1. The first step is to gather the tools you will need to install your new graphics card. Many newer computer cases are tool-less. You may not need any tools to install your graphics card. However, it is still very common to have cases that use screws to hold the side panels on the case, as well as to hold the expansion slot covers on the case. So, have a medium Phillips-head screwdriver ready just in case.
2. After you get your tools together, you are ready to disconnect your computer from the power outlet and remove the cables connecting your peripherals to the computer. After the cables are removed, you are ready to remove the side panel.
3. After you remove the side panel, locate the appropriate expansion slot cover on your case and remove it to allow for the install of your new graphics card. Some cheaper cases have expansion slot covers that snap off and can’t be replaced. Be sure that you choose the correct slot cover or covers to be removed. Often, the easiest way to be sure that you are removing the correct slot cover is to hold your graphics card over the appropriate slot on the motherboard and see which cover needs to be removed.
4. Once you have removed the correct expansion slot cover from your case, you are ready to actually install the card. It is important to point out here that you must be very careful at this step of the installation. The capacitors and components that are on the surface of the graphics card are very fragile. Mishandling the card can cause irreparable damage that will likely not be covered by the warranty.
Hold the graphics card by the edges of the board, not by the heat sink or fan and not by any of the components of the graphics card. Once you have the card aligned correctly for the slot you have chosen to use, gently but firmly press the card into place. Every mainboard manufacturer uses a retainer system of some sort to lock the card into place on the mainboard. After you get the graphics card secured in place on the mainboard, be sure that you secure it to the case where you removed the expansion slot cover with the same hardware that held the expansion cover in place.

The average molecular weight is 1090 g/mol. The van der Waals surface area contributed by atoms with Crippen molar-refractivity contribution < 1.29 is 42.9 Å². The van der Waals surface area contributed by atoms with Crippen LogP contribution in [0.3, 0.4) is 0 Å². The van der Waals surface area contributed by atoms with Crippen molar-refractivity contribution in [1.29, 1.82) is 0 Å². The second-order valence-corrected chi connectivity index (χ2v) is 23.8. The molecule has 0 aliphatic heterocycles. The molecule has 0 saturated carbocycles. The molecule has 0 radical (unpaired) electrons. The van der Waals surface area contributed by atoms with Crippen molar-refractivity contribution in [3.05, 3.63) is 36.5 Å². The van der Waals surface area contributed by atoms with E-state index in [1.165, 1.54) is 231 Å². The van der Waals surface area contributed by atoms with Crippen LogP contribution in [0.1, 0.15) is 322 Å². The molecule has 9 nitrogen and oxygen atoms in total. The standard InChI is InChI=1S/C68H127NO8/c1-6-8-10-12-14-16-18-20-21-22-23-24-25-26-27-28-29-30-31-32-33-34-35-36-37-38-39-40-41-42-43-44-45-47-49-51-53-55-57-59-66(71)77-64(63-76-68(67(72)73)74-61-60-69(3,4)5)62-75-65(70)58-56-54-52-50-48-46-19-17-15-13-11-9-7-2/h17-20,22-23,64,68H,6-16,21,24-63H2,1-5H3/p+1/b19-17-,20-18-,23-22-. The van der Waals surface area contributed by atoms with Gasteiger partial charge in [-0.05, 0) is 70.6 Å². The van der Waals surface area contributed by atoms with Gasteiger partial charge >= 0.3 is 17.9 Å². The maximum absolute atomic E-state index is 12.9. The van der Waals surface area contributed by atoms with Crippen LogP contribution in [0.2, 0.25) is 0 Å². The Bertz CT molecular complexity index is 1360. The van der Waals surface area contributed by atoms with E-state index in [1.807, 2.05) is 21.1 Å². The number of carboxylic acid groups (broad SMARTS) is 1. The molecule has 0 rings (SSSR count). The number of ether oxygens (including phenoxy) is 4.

5. This step only applies to those installing some higher end PCI Express graphics cards. Many PCI-E graphics cards require a special six-pin power adapter from the computer’s power supply to operate. The PCI-E power connector will typically be black and located near the rear edge of the graphics card. If your graphics card has this six-pin power plug, be sure that you connect it or your card may not function correctly.
6. You have now completed the hardware portion of the graphics card install. When completed, your system should resemble the image below. You are now ready to replace your side panel, reconnect your peripherals, and power your computer back up.
7. The final step after powering your computer back up is to install the drivers for your new graphics card. While most graphics cards will come with a disk containing the drivers and possibly other applications, it is recommended that you download the newest drivers for your graphics card from the manufacturer’s website. Follow the instructions from the manufacturer to install the graphics card drivers and you are finished! Congratulations - you have installed your new graphics card!